A. Out-of-Court Identification of Defendant
    Defendant's first two assignments of error involve the trial court's denial of defendant's pre-trial motion to suppress the out- of-court “show-up” identification of defendant. Defendant contends his pre-trial motion to suppress the “show-up” identificationshould have been granted for two independent reasons. First, defendant contends that the State did not establish that there was reasonable suspicion to stop the car and detain defendant based upon the tip from the confidential informant because the State presented no evidence as to the basis of the informant's knowledge and because only minimal testimony was presented regarding the reliability of the informant. Second, defendant contends that the “show-up” identification procedure itself was impermissibly suggestive and created a substantial likelihood of misidentification because defendant was the only suspect presented to Mays and because he was surrounded by police officers and patrol cars with flashing lights. However, we need not address the merits of defendant's arguments regarding the trial court's denial of the pre-trial motion to suppress the out-of-court identification of defendant because defendant failed to object to the admission of this evidence at the time it was offered at trial.
    Defendant's motion to suppress was made prior to trial and therefore constitutes a motion in limine. See State v. Tate, 300 N.C. 180, 182, 265 S.E.2d 223, 225 (1980) (“motion in limine” indicates that the motion, regardless of its type, was made prior to trial).
        Rulings by a trial court on motions in limine “are merely preliminary and subject to change during the course of trial, depending upon the actual evidence offered at trial.” . . .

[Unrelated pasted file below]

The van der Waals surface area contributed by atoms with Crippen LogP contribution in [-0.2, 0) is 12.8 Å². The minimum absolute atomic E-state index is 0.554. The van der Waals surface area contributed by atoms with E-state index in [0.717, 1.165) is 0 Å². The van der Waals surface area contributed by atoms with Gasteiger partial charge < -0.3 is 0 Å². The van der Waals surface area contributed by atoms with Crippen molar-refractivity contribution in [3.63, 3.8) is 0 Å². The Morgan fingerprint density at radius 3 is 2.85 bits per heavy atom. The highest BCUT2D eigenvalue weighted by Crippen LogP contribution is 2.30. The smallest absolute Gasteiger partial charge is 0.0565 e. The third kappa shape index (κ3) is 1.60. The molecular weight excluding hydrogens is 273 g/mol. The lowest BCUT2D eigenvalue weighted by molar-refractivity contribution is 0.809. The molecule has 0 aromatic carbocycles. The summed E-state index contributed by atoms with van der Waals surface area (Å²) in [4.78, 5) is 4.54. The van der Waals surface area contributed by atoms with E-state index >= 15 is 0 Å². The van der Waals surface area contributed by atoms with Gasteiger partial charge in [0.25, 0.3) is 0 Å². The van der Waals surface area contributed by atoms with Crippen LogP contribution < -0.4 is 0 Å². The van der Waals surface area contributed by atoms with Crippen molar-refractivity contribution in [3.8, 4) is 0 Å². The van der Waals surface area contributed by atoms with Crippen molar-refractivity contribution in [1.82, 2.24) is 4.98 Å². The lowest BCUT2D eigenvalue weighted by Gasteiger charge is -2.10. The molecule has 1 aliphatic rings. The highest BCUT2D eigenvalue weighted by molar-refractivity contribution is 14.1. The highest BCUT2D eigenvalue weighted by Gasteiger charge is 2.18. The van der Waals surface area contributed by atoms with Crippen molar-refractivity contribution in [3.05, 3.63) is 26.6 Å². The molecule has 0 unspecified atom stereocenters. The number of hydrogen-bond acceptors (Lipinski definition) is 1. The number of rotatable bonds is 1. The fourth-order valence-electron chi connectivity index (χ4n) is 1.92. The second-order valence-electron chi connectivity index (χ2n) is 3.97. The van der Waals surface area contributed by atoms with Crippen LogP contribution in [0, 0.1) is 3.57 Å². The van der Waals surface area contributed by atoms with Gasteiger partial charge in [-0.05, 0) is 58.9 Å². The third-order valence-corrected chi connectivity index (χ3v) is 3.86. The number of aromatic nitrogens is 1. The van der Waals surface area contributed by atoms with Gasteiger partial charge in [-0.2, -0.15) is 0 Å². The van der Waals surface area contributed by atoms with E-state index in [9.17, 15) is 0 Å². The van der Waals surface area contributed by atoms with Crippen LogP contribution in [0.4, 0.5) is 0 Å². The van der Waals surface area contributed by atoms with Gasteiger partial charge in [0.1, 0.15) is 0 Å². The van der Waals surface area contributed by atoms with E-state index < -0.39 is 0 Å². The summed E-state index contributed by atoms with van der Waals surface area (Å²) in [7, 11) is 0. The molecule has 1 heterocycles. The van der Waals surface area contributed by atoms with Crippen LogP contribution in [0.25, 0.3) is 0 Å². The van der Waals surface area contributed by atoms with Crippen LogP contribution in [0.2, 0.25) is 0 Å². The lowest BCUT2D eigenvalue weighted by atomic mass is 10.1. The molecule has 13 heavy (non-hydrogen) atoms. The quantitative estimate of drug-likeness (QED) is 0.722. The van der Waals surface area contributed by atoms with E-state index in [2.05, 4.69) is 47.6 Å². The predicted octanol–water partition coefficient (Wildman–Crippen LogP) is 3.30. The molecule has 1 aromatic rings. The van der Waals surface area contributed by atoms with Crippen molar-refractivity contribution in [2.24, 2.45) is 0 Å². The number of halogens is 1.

Furthermore, an objection to an order granting or denying a motion in limine “is insufficient to preserve for appeal thequestion of the admissibility of evidence.” In order to preserve the issue for appeal, “[a] party objecting to an order granting or denying a motion in limine . . . is required to object to the evidence at the time it is offered at the trial (where the motion was denied) or attempt to introduce the evidence at the trial (where the motion was granted).” Thus, when a party purports to appeal the granting or denying of a motion in limine following the entry of a final judgment, the issue on appeal is not actually whether the granting or denying of the motion in limine was error, as that issue is not appealable, but instead “whether the evidentiary rulings of the trial court, made during the trial, are error.”

State v. Locklear, ___ N.C. App. ___, ___, 551 S.E.2d 196, 198-99 (2001) (citations and footnote omitted).
    A review of the transcript of the trial reveals that defendant failed to object to the admission of evidence regarding the out-of- court identification of defendant. During the State's direct examination of its first witness, Mays, the following testimony transpired:
        A.    I was in a police car with a female officer. . . . She asked me if it was the same man. And I told her that I could not see his face clearly, to please have him turn around. And she did. And they had him turn around.

        Q.    And when he turned around, did you know whether or not this was the person?

        A.    Yes, sir.

        Q.    And was it the same person that you had seen earlier?

        A.    Yes, sir, it was.
Defendant failed to object to this testimony. Similar testimony was offered by Officers Burgin and Davis later in the trial, also without objection by defendant. Because defendant failed to object during the trial to the admission of evidence regarding the out-of- court identification, defendant has failed to preserve for our review the issue of whether this evidence was properly admitted at trial. Therefore, defendant's first two assignments of error are overruled.
B. Identity of Informant
    Defendant's third and fourth assignments or error relate to the denial of defendant's pre-trial motion to compel the State to disclose the identity of the confidential informant. Defendant argues that the trial court erred in denying the motion to compel disclosure, and, further, that the trial court erred in denying defendant's motion to dismiss based upon the State's refusal to disclose the identity of the informant. We disagree.